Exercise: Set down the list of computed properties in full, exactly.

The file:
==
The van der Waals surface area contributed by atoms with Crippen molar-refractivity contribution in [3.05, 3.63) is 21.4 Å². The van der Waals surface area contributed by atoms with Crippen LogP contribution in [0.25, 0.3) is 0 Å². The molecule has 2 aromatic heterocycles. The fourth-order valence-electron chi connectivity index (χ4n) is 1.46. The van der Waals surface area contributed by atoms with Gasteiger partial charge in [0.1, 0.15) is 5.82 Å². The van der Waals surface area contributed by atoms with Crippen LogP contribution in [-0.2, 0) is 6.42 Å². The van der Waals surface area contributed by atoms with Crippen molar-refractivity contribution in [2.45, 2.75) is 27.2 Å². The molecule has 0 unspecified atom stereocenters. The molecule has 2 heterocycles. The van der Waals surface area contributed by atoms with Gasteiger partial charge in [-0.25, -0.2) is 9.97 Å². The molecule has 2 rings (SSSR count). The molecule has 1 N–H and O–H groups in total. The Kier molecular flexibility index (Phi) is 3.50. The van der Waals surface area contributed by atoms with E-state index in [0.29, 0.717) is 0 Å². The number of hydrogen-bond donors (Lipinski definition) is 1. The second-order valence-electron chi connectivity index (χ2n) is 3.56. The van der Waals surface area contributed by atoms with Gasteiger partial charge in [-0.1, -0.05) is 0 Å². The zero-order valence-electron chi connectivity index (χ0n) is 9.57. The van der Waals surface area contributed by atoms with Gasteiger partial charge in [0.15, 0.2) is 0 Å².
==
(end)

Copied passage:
The van der Waals surface area contributed by atoms with Crippen molar-refractivity contribution in [3.05, 3.63) is 21.4 Å². The van der Waals surface area contributed by atoms with Crippen LogP contribution in [0.25, 0.3) is 0 Å². The molecule has 2 aromatic heterocycles. The fourth-order valence-electron chi connectivity index (χ4n) is 1.46. The van der Waals surface area contributed by atoms with Gasteiger partial charge in [0.1, 0.15) is 5.82 Å². The van der Waals surface area contributed by atoms with Crippen LogP contribution in [-0.2, 0) is 6.42 Å². The van der Waals surface area contributed by atoms with Crippen molar-refractivity contribution in [2.45, 2.75) is 27.2 Å². The molecule has 0 unspecified atom stereocenters. The molecule has 2 heterocycles. The van der Waals surface area contributed by atoms with Gasteiger partial charge in [-0.25, -0.2) is 9.97 Å². The molecule has 2 rings (SSSR count). The molecule has 1 N–H and O–H groups in total. The Kier molecular flexibility index (Phi) is 3.50. The van der Waals surface area contributed by atoms with E-state index in [0.29, 0.717) is 0 Å². The number of hydrogen-bond donors (Lipinski definition) is 1. The second-order valence-electron chi connectivity index (χ2n) is 3.56. The van der Waals surface area contributed by atoms with Gasteiger partial charge in [-0.1, -0.05) is 0 Å². The zero-order valence-electron chi connectivity index (χ0n) is 9.57. The van der Waals surface area contributed by atoms with Gasteiger partial charge in [0.15, 0.2) is 0 Å².